The key difference between succession planning and exit planning is their focus. Succession planning is focused on developing and nurturing talent within the organization, while exit planning is usually focused on transferring the business to a third party, often through a sale or merger. Succession planning is about ensuring a smooth transition of leadership, while exit planning is about achieving the owner’s long-term financial goals, typically by maximizing the value of the business and ensuring a successful sale.
We Help Small Business Owners Plan for the Future
Whether you have just started your small business journey, or you’re looking to retire, Aviance Capital Partners is here to help you plan for the future. We believe both succession planning and exit planning are important pieces for the long-term success of your small business. Let the ACP team help you make the most of your hard work with small business financial planning. To learn more, click here to schedule an introductory call, or send us an email at firstname.lastname@example.org.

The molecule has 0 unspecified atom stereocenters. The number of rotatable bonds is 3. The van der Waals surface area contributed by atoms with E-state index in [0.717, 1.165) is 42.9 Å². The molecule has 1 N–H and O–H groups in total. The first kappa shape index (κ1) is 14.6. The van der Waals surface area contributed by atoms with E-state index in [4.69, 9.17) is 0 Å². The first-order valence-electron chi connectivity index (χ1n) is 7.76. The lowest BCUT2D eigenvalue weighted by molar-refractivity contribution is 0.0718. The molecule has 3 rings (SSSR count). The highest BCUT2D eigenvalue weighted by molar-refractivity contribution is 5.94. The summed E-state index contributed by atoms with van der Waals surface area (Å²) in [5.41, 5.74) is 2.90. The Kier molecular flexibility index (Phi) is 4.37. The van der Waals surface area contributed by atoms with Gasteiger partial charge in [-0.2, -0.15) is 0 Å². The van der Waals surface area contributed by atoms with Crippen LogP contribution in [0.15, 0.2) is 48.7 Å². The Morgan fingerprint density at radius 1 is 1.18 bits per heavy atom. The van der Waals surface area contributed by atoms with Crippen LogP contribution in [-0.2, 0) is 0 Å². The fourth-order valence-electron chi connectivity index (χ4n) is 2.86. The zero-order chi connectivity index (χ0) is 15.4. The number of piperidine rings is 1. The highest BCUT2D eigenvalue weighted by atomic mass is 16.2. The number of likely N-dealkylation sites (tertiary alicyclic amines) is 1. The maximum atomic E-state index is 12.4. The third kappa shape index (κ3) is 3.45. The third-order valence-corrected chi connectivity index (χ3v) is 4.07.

Aviance Capital Partners, LLC (“ACP”) is an SEC registered investment adviser located in Naples, Florida. Registration as an investment adviser is not an endorsement by securities regulators and does not imply that ACP has attained a certain level of skill, training, or ability. While information presented is believed to be factual and up-to-date, ACP does not guarantee its accuracy and it should not be regarded as a complete analysis of the subjects discussed. All expressions of opinion reflect the judgment of the authors as of the date of publication and are subject to change. Not all services will be appropriate or necessary for all clients, and the potential value and benefit of the ACP’s services will vary based upon the client’s individual investment, financial, and tax circumstances. The effectiveness and potential success of a financial plan depends on a variety of factors, including but not limited to the manner and timing of implementation, coordination with the client and the client’s other engaged professionals, and market conditions. The tax and estate planning information provided is general in nature, which should not be construed as specific financial planning or tax advice tailored to an individual reader. ACP suggests that readers consult a financial professional, attorney or tax advisory professional about their specific financial, legal or tax situation. Customized financial planning indicates that financial planning will be informed by the material financial and investment circumstances of the client, as communicated by the client to the adviser, but may not consider literally all aspects of a client’s financial affairs. Past investment performance does not guarantee future results. All investment strategies have the potential for profit or loss, and different investments and types of investments involve varying degrees of risk. There can be no assurance that the future performance of any specific investment or investment strategy, including those undertaken or recommended by ACP, will be profitable or equal any historical performance level. Additional information about ACP, including its Form ADV Part 2A describing its services, fees, and applicable conflicts of interest and its Form CRS is available upon request and at https://adviserinfo.sec.gov/firm/summary/146597.